Totila initially attempted to outflank his opponent by seizing a small hill on the Byzantine left which dominated the only route to the rear of Narses' line, but a force of fifty Byzantine infantry deployed in a compact well-shielded formation managed to beat off successive attacks of the Ostrogothic cavalry.

Having failed to turn Narses' position, and expecting 2,000 reinforcements from Teia, Totila used various expedients to delay the battle, including disingenuous offers of negotiation and duels enacted between the battle-lines. In one such occasion, Totila sent a Byzantine deserter named Coccas out to challenge any Byzantine to single combat. Coccas was large and immensely strong. He had a reputation among the Goths as a ruthless and powerful fighter. An Armenian named Anzalas, one of Narses' bodyguards, answered the challenge. Coccas charged at Anzalas, but at the last moment, Anzalas swerved his horse and stabbed the Gothic champion in the side. It was not the most auspicious omen for Totila.

However, the Gothic King had another delaying tactic. Both armies watched as Totila, dressed in shining purple and gold armor, and riding a huge stallion, cantered out towards the no-man's land between the two large armies. His horse danced and pranced in circles, reared, pirouetted, and ran backwards as Totila tossed his lance into the air and caught it. At last, he rode back to his own army and changed into battle armor. Teia had arrived.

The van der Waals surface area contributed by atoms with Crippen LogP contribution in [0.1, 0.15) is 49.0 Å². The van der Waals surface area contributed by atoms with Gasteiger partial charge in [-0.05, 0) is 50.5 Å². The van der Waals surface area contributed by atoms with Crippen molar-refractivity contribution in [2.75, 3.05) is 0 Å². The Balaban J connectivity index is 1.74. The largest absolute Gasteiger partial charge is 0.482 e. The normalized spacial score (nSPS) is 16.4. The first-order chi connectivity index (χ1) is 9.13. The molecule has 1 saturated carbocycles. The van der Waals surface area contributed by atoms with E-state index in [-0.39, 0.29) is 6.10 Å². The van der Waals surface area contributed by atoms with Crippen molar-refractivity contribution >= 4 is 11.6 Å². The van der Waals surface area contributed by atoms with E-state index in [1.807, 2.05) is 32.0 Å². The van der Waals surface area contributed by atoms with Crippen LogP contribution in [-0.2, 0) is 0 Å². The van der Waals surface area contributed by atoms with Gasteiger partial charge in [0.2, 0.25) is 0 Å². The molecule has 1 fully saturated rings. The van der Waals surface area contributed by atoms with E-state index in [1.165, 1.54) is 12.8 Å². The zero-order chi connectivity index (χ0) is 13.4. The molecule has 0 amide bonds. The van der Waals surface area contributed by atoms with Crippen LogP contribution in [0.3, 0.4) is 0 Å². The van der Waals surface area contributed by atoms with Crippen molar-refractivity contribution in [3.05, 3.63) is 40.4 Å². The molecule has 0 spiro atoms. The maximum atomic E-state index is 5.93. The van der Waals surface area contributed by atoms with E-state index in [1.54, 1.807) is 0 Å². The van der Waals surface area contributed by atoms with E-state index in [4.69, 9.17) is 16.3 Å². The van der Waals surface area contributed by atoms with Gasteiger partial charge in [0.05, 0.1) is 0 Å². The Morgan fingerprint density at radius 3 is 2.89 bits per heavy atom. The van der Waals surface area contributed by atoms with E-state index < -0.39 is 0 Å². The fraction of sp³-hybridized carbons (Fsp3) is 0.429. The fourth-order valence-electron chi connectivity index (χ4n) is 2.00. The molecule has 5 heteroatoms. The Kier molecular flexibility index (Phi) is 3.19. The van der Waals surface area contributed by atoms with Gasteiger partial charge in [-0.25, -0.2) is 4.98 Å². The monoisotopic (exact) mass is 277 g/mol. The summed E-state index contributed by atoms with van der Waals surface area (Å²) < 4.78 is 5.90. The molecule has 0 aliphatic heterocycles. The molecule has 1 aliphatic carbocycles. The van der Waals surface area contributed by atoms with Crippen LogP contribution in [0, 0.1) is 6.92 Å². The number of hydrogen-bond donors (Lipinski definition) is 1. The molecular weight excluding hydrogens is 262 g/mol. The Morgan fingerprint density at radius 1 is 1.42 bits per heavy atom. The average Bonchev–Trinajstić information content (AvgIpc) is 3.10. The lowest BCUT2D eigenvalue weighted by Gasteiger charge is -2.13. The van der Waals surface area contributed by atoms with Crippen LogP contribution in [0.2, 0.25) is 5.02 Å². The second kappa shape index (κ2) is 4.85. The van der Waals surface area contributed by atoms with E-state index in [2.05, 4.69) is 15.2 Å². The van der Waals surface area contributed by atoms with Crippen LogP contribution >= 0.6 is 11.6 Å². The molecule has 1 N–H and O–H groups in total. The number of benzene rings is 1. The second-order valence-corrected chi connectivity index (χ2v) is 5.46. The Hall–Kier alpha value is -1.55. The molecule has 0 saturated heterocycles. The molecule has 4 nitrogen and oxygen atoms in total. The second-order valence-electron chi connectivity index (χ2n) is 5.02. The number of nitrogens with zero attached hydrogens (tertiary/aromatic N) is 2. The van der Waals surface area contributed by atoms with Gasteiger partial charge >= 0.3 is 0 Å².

His reinforcements having arrived, Totila broke formation and retired for lunch. Narses, wary of a possible ruse, permitted his troops to refresh themselves without leaving their positions. Totila, apparently hoping to take his enemy by surprise, launched a sudden large-scale mounted assault upon the Byzantine center. Ancient and modern authors have accused him of folly, but Totila probably sought to close with the enemy as fast as possible in order to avoid the effects of the formidable Byzantine archery. Narses was prepared for such a move, however, and ordered the archers massed on his flanks to incline their front towards the centre so that his battle-line became crescent-shaped. Caught in the enfilading fire from both sides, the Ostrogothic cavalry sustained high casualties and their attack faltered. The course and duration of the subsequent battle are uncertain, but towards early evening Narses ordered a general advance, and the Ostrogoths broke and fled. Although accounts vary, it was probably during the subsequent rout that Totila was killed.